At this time, Darwin was already writing about natural selection, but was secretive about it. He knew that his work was extremely important and gave Emma special instructions on what to do with his manuscript if he died. I am finding that although many aspects of Darwin's intellectual and professional development seem haphazard and antiquated, he had the advantage of being able to shape a grand theory at his own pace, something that would probably be impossible to do in the current research environment. To be sure, scientific research is now advancing at a rapid pace, but I can't help but notice that the last two giants in science, Einstein and Darwin, were both solitary thinkers who probably would not function well on a research team. Increasingly, it seems to me that specialization tends to quash big ideas, which have always been necessary for framing reality and have historically allowed us to arrive at broad, empirically accurate worldviews. The absence of large, comprehensive theories which can readily be adopted by many people contributes to splintering and polarization within diverse populations. Without people like Darwin in the public sphere, we face a vacuum in our general conceptual environment.

Saturday, March 7, 2020

Charles Darwin: Voyaging IV

After Tahiti, the Beagle made a long voyage to New Zealand, during which Darwin was often seasick. Especially compared to Tahiti, Darwin found the Maori natives violent and unpleasant. The settlers in New Zealand seemed dissolute, adding to his displeasure. From there they sailed to Australia, then Tasmania and then the Keeling Islands, where Darwin had an opportunity to explore coral reefs for the first time. Using Lyell's ideas, he was the first to correctly speculate that coral reefs were formed when land slowly submerged below sea level. From there they sailed across the Indian Ocean to Mauritius, where Darwin rode an elephant. Their next destination was South Africa, where he met John Herschel, the son of the more famous William Herschel, the astronomer. John was there to make astronomical observations in the southern hemisphere. Shortly afterwards, the Beagle departed for England, where it anchored in Falmouth on October 2, 1836, nearly five years after it had sailed from Portsmouth on December 7, 1831.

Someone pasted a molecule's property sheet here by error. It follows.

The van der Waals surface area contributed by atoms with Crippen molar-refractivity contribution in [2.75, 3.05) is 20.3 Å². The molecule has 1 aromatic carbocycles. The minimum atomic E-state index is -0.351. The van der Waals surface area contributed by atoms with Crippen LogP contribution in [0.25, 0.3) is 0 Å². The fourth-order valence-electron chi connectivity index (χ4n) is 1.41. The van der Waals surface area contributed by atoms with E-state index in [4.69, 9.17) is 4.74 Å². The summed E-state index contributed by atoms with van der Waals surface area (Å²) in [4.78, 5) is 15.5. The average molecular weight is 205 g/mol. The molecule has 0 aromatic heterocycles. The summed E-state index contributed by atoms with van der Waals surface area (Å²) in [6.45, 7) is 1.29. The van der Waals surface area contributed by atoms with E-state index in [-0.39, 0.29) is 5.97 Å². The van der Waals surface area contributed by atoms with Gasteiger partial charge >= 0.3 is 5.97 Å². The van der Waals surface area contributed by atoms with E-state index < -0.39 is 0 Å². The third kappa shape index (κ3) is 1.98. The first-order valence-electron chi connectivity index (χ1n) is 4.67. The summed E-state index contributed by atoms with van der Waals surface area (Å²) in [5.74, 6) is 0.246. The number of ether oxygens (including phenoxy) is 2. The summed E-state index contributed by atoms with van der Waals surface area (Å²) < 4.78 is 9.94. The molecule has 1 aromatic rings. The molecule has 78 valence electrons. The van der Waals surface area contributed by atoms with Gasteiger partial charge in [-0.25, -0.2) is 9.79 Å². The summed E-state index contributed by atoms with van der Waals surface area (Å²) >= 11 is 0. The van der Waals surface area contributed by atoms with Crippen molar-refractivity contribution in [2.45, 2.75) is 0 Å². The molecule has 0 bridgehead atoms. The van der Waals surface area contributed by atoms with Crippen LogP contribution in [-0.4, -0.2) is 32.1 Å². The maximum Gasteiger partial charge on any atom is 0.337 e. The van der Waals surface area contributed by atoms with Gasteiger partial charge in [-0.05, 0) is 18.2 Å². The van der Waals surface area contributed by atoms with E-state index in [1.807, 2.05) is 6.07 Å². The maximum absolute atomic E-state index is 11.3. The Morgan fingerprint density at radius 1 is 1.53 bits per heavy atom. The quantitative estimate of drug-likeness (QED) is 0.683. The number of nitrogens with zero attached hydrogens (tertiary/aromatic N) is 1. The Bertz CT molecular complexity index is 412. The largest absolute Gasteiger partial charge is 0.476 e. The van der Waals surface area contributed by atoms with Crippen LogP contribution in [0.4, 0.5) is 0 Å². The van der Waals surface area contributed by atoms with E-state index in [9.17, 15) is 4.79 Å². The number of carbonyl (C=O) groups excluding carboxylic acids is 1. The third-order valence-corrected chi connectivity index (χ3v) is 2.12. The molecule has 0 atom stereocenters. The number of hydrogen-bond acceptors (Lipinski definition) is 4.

At first, Darwin was almost a stranger in his own country. He disliked family gatherings and the usual chitchat. He decided to move to Cambridge and rented a house there, with the aim of sorting out the specimens from the voyage. Henslow had created quite a buzz about him, and he already had celebrity status in both Cambridge and London. Darwin gradually ambled toward the selection of a lifestyle that would suit him properly. He had never had any desire to be a clergyman, and the idea of being a professor also had no appeal to him. His role model became Charles Lyell, who was a successful gentleman geologist with no academic responsibilities. He soon moved to London, renting a house near his brother, Erasmus. He befriended Lyell and joined the Geological Society of London, where Lyell was president. On Lyell's prompting, he joined the Athenaeum Club, a prestigious men's club. He enjoyed Lyell's company, though he found him to be a social climber and a snob. Erasmus apparently was not practicing medicine and was living the life of a London intellectual while being financed by his father. He moved in the highest literary circles and was a close friend of both Harriet Martineau and Jane Carlyle; science, per se, was not his main interest, and he was known for his witticisms. Browne speculates that, since he never married and spent a lot of time with men's wives without drawing any suspicion, he was homosexual.